It would take another three decades, in Moyn’s genealogy of rights, before “human rights” proper could finally “take off,” as secular leftists wrested the idea from the lexicon of reactionary (albeit in some ways noble) Cold War Christian thinkers, transforming its meaning into a more progressive forthright defense of personal liberties and placing it at the center of international law.

Yet, the Christian origins of human rights still “haunt politics” in our “regrettable” preference for moderation and the maintenance of order over more radical “bids for secular progress.” We live in an age of “guarded centrism,” Moyn laments, in which “human rights” has as much to do with “policing the borders and boundaries on which threatening enemies loom” as it does with advancing the cause of justice. He ends his book suggesting that the idea of human rights might now need to be abandoned “in the name of its own ideals or some better ones.”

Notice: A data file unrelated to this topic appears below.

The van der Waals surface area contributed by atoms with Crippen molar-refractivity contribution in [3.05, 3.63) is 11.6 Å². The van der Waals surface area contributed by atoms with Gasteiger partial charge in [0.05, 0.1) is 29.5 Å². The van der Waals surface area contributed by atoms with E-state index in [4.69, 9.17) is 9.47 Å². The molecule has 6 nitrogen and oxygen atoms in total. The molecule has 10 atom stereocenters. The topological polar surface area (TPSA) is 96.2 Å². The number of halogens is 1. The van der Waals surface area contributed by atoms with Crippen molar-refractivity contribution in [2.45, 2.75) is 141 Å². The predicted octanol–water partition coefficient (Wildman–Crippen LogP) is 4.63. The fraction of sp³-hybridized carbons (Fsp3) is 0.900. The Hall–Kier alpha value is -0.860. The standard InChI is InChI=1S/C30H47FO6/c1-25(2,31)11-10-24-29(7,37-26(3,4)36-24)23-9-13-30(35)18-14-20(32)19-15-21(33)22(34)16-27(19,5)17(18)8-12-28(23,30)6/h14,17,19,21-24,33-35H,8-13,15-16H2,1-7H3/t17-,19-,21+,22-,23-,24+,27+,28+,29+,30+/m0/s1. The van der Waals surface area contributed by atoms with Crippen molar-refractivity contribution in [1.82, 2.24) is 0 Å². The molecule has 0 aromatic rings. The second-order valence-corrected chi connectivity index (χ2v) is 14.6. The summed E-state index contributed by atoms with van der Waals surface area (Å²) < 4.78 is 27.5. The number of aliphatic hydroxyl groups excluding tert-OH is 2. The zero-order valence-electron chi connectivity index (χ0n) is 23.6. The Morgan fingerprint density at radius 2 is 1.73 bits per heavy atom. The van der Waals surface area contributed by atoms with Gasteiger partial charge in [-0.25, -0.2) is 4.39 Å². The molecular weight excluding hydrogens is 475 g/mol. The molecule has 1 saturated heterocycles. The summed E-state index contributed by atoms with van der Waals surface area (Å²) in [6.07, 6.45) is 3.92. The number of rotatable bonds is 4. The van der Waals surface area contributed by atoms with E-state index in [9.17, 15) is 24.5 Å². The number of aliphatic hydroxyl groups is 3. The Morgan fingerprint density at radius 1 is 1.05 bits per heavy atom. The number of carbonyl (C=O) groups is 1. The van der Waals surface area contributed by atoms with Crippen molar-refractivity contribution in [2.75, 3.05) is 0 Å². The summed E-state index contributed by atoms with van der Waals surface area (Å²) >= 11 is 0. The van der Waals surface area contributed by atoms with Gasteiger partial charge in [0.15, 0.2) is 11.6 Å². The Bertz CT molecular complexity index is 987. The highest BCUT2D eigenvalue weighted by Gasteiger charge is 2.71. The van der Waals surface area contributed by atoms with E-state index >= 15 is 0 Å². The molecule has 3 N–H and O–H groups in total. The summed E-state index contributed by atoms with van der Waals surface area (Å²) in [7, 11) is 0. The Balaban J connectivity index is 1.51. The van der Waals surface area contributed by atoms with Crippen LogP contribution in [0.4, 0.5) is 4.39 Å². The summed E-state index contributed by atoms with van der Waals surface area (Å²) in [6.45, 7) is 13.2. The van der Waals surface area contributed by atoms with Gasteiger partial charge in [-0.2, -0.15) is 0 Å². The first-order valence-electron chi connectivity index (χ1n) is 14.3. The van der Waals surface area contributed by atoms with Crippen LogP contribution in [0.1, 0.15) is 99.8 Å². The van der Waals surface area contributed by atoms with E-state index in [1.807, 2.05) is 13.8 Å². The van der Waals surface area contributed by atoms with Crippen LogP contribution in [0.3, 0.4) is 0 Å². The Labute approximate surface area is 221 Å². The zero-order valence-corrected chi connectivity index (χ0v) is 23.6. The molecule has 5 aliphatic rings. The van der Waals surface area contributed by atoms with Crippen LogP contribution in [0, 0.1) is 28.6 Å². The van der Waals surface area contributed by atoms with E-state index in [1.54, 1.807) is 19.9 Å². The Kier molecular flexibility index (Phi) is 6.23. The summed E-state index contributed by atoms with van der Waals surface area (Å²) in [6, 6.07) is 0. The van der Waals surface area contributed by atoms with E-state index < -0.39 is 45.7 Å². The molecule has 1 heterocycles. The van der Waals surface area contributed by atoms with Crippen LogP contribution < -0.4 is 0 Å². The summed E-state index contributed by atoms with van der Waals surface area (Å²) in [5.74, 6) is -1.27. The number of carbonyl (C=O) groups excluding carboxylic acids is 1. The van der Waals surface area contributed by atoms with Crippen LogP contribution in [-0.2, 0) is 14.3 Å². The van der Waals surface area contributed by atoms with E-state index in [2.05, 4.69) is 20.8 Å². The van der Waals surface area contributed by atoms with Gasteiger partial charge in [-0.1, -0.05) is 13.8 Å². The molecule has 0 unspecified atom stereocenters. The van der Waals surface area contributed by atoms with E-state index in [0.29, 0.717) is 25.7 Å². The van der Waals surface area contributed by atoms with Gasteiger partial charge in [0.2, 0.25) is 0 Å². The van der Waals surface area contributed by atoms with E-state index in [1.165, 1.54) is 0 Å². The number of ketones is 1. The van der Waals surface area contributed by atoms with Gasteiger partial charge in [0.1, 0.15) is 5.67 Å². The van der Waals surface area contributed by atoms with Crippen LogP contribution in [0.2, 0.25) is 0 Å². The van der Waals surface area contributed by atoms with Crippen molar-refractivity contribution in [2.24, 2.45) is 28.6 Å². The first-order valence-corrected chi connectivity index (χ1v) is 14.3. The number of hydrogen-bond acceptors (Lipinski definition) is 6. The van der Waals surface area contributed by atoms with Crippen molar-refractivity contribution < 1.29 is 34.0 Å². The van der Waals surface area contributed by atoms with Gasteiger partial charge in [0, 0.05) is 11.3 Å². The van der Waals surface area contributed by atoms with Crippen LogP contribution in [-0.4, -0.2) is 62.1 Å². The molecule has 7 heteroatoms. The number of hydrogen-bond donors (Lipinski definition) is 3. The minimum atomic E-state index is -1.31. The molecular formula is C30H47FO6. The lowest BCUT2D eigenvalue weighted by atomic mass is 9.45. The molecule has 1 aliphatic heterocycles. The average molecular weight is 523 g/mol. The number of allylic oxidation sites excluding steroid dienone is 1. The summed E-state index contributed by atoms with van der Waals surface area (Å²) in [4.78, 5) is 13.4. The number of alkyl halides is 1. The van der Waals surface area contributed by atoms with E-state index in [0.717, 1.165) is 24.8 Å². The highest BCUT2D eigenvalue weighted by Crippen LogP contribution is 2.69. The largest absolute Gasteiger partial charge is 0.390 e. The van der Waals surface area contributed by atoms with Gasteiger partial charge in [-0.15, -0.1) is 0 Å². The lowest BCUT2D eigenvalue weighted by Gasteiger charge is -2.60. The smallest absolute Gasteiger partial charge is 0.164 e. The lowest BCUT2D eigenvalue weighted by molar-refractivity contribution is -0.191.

The richness of Christian Human Rights lies in Moyn’s recovery of forgotten events and characters in all of their complexity and frequent moral ambiguity. Yet ultimately Moyn presents not so much an iconoclastic retelling of the history of human rights as a surprisingly conventional and historically questionable narrative about the meaning of secular modernity. It is the narrative of “Enlightenment” that is based on the assumption of a clear secular/religious divide. For Moyn, Christianity in some ways advanced but ultimately thwarted the forward march of history, and it has been left to radical thinkers to overcome the lingering effects of Christian personalism on our political landscape, presumably by pressing beyond dignity, and even human rights, if necessary, to arrive at new and as yet uncharted shores.